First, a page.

We are automatically members of the Body of Messiah by the work of God. We are joined to God the Father and God the Son by the Holy Spirit. We are also members of one another. All of the sons and daughters of God are members of the same universal community that belongs to the Lord.

But, in our situation, we need that reality formalized by membership. Just as faith alone will save you, baptism is a kind of public declaration of your faith and identification with Messiah; so membership in the Body of Messiah is essential, but we need public declaration of membership in Congregation Shema Yisrael.

We are not in the same situation as were first-century congregations. Then there was one community in a city. Everyone believed the same things. The leadership was unified. Now the Body of Messiah has been divided in fragments with different beliefs. We need to know who belongs to us and if they agree with us, are committed to us, are part of us, and are submitted to us.

Membership in our congregation is like a covenant. There are many examples of individuals and groups making agreements with each other to achieve various purposes. We are a covenant community who has come together around the Holy Scriptures and the salvation and lordship of Messiah Yeshua working together to fulfill God’s will. It is permissible to ask people to formally enter into our covenant.

We want people to make formal commitments to become part of our covenant community. There is a difference between attenders and members. It’s like the difference between couples who just “live together” and those who get married. Those who get married are committed to each other and a common agenda, and publicly formalize that commitment. They make a covenant with each other.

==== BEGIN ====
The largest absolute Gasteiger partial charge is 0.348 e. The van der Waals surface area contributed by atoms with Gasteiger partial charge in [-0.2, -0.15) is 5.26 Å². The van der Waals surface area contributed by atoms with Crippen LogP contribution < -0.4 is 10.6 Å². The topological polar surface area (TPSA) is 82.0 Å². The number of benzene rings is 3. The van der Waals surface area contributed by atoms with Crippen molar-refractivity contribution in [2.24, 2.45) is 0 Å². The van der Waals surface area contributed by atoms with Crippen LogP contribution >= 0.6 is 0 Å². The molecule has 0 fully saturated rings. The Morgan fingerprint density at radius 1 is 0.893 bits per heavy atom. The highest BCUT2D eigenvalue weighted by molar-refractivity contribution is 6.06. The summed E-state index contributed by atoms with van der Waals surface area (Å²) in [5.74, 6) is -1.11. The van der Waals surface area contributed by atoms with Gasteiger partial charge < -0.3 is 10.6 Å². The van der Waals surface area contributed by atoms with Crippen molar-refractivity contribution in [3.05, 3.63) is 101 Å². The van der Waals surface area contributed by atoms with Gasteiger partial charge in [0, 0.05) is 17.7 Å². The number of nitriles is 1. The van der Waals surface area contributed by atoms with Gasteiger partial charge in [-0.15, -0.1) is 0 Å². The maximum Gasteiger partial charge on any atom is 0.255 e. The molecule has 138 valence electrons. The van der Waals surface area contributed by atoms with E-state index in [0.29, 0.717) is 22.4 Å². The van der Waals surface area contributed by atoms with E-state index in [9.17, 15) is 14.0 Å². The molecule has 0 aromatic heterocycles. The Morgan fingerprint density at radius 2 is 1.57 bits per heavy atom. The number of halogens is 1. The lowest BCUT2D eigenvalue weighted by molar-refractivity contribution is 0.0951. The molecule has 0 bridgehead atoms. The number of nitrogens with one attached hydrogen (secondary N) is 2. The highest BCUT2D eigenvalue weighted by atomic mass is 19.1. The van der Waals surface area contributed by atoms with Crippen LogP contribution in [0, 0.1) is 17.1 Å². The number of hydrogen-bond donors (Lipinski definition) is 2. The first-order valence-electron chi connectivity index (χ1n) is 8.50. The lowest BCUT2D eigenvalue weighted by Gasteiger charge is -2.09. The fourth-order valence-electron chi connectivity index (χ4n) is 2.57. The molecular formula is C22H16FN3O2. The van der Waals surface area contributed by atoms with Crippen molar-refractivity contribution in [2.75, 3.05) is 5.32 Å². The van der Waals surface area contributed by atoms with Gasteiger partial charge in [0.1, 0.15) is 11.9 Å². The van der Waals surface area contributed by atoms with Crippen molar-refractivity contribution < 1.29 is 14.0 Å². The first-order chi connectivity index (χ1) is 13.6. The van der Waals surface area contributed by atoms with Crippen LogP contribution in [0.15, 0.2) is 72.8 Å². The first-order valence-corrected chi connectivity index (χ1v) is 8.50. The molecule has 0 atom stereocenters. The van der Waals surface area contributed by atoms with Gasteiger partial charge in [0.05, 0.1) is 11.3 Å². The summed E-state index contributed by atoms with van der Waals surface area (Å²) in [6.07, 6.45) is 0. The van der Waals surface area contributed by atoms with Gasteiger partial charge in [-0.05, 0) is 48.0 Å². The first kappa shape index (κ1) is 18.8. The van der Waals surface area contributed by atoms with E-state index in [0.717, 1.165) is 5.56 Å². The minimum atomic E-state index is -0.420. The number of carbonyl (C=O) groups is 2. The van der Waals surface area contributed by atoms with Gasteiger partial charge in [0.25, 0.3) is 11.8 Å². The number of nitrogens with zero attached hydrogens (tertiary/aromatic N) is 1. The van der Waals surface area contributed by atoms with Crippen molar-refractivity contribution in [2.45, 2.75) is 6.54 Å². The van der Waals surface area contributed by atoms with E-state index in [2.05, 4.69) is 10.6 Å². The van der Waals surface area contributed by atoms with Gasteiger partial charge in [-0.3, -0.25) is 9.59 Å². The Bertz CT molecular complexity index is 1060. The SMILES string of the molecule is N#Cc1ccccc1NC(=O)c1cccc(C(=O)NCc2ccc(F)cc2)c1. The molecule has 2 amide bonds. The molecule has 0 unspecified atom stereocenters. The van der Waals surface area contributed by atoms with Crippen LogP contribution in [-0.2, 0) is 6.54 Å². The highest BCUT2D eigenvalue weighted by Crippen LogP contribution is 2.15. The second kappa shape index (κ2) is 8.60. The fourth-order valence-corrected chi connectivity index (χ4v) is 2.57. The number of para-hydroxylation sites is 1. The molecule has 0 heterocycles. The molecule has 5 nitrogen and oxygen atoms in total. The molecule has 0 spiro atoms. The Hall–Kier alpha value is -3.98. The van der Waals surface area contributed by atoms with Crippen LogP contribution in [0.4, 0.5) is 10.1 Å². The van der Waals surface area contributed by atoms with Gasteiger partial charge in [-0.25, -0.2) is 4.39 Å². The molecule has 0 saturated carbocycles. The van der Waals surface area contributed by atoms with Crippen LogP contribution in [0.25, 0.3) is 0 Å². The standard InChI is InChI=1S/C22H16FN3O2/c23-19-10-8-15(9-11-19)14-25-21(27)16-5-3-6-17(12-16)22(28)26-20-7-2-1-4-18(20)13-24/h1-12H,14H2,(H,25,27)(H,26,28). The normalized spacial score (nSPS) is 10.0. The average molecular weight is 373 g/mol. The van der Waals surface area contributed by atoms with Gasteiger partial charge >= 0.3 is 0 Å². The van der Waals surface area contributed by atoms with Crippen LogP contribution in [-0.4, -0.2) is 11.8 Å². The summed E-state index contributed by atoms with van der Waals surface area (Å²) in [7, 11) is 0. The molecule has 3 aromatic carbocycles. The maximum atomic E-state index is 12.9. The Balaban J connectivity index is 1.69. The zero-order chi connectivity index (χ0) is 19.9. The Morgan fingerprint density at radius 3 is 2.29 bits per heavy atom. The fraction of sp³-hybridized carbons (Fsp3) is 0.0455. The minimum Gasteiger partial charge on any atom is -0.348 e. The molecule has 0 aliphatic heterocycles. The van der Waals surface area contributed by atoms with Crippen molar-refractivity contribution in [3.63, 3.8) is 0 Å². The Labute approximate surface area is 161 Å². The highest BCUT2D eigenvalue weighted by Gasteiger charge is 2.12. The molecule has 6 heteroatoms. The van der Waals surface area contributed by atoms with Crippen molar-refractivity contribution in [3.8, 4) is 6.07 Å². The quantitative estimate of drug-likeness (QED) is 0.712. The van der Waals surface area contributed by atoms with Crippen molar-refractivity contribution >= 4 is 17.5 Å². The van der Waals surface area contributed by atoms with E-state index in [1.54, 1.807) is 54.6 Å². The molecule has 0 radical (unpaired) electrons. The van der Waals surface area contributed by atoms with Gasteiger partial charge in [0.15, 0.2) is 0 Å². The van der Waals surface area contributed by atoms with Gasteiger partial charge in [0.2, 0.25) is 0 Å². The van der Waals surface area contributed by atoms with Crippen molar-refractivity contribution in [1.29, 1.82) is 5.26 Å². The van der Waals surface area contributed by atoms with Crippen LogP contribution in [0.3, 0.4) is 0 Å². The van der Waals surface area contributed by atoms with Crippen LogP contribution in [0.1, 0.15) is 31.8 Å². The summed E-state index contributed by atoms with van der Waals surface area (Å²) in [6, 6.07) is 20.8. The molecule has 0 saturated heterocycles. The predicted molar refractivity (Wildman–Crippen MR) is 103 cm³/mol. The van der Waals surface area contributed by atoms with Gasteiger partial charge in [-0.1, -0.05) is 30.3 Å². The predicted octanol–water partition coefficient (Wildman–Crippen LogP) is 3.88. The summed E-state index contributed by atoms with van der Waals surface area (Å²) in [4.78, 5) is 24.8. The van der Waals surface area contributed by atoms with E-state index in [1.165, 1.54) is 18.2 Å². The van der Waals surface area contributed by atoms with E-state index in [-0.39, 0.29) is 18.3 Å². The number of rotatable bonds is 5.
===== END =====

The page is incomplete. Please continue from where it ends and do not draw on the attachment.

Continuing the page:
Membership defines who can be counted on. Pastor Germando Jordan noted: Every team has a roster. Every school has an enrollment. Every business has a payroll. Every army has an enlistment. Even our country takes a census and requires voter registration. Membership identifies our synagogue family. People who come to Shema should know what we believe and why we believe it. They should share our goals. Then they should openly declare their allegiance to the congregation so we know they can be counted on. This is done through membership.

Membership helps with accountability. The leaders of our congregation need to know who are committed to our leadership. We know who we are responsible for and who have submitted themselves to our care. “Obey your leaders and submit to them; for they keep watch over your souls, as those who will give an account. Let them do this with joy, and not with grief, for this would be unprofitable for you” (Hebrews 13:17). Membership helps with your accountability to your leaders and the accountability of your leaders to God.

The New Testament places a major emphasis on the need for the Lord’s children to be accountable to each other and to submit to one another. Be subject to one another in the fear of Messiah (Ephesians 5:21). We are commanded to love each other, pray for each other, encourage each other, admonish each other, greet each other, serve each other, teach each other, accept each other, honor each other, bear each other’s burdens, forgive each other, sing to each other, submit to each other, and be devoted to each other. All of these commands are what membership in a local body of believers is all about. These are the responsibilities of membership. You can’t be accountable when you’re not committed to any specific congregation.